Joining Munroe Falls, a group of small businesses called on the Supreme Court to uphold the home rule powers of local government. "If a municipality chooses to roll the dice with oil and gas drilling ... that should be their prerogative," said the brief for the businesses, filed by the Ohio Environmental Council and the Environmental Law Center.
"This case cannot be viewed in a vacuum of one drilling operation in one small town, but in the greater context of the new world of oil and natural gas drilling in Ohio. Drilling is not new to Ohio; nor, for that matter, is hydraulic fracturing. What is new is the sheer industrial scale of these operations," the brief said.
It is exactly the potential scale of the shale gas development in Ohio that excites its supporters in the state business and labor sectors, lined up against Youngstown's environmental activists.
The breadth of those interests was on display last week at an oil and gas conference in Youngstown's municipal arena. The conference hall was filled with displays from more than 60 oil and gas sector vendors from inside and outside Ohio's borders, including Youngstown Pipe and Supply; Cleveland's Northeast Lubricants; Texas-based HE Steel and Consulting; American Waste Management in Warren, Ohio; Evets Oil and Gas Construction Services, in Girard and Hubbard, Ohio; and Pioneer Pipe Inc., a pipe assembly manufacturer from Marietta, Ohio.
One speaker, M. Judson Wallace, president of Vallourec Star, announced completion of the final stage of a $1 billion expansion of the company's mill in Youngstown that produces seamless steel drilling tubes. The project's last piece enables Vallourec to cut coupling threads into the pipe ends, instead of having to ship pipe to Houston for that process. The entire facility can produce nearly 1 million tons of pipe a year.
"You are just in the beginning of a nice, long growth spurt," Wallace said.
Construction of the plant provided jobs for 1,200 workers, he said. The new expansion adds 350 workers, given the plant's extensive automation -- a far cry from steel plant employment during Youngstown's industrial heyday a generation ago. But the pipe threading equipment, for example, was produced by companies within a 75-mile radius of Youngstown, Wallace said, an example of the plant's regional impact.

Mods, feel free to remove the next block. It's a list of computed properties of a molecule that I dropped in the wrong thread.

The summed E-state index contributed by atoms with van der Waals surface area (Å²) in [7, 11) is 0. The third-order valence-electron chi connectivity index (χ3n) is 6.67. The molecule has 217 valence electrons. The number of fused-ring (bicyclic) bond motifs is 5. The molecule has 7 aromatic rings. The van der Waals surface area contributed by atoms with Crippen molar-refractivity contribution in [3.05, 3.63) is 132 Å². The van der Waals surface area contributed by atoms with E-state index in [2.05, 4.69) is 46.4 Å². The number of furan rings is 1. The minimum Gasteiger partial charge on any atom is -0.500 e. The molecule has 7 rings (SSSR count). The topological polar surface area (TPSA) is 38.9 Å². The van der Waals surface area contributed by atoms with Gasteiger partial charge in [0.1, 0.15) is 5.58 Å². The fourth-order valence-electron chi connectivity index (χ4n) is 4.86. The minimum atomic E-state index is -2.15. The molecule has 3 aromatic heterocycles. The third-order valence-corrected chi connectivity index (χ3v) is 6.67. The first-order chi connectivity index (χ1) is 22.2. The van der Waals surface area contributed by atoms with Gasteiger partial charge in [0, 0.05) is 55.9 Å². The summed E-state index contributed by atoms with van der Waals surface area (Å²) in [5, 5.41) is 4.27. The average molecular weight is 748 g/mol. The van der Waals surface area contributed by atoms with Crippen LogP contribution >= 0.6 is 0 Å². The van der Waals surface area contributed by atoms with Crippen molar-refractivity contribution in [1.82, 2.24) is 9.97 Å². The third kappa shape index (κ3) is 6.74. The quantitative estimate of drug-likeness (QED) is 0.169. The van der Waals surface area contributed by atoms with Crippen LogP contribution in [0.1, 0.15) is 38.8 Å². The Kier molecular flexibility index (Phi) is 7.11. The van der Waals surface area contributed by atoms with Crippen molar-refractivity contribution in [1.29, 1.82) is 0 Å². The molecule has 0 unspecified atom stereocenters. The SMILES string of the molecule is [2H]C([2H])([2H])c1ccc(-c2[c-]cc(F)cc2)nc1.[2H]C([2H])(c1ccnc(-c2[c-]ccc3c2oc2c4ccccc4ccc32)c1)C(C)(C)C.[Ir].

"There was a lot of money spent here locally," Wallace said. "It's going to be a big deal, or we wouldn't be building a steel plant here, I can tell you that."
Another conference speaker, David Mustine, an official with JobsOhio, an economic development organization, said the job creation from the shale exploration has been modest so far. Direct employment numbers are in "in the thousands of jobs," he said. The total grows to tens of thousands if indirect employment triggered by the drilling and infrastructure is counted, he said. The jobs are still coming, he said.
Development of the Utica Shale has started slowly because of the scarcity of pipeline links and processing facilities needed to deliver gas products to market. That will change in the coming year, as new pipeline paths for gas liquids open to the Gulf Coast, Canada, and export terminals serving European markets. Other projects will expand shipments of dry household gas, possibly as far as Chicago and St. Louis, if regulators approve.
Seizing on the vision of future growth, a united front of business organizations and unions has branded the referendum a job killer, Beiersdorfer said.
Her husband Ray, a professor of geology at Youngstown State University, said the referendum backers were decidedly outweighed in the May voting.
"This is the most profitable industry in the history of the world. Then they also had the unions behind then, the local Democratic Party; even my university was for this. I was shocked when I heard the university took a stand on this," he said.
The referendum language has been amended for the November election, Susie Beiersdorfer said, to make it clear that the Vallourec pipe mill would not be affected if the ban on oil and gas operations is approved -- an issue in the May contest.
It remains to be seen how Youngstown responds. Seventeen percent of the city's eligible voters participated in the May primary, a typically low turnout when the contests are purely local.
"It was complicated," Susie Beiersdorfer said of the referendum contest in May. "But it's also the apathy. People have been down so long. Apathy is the enemy."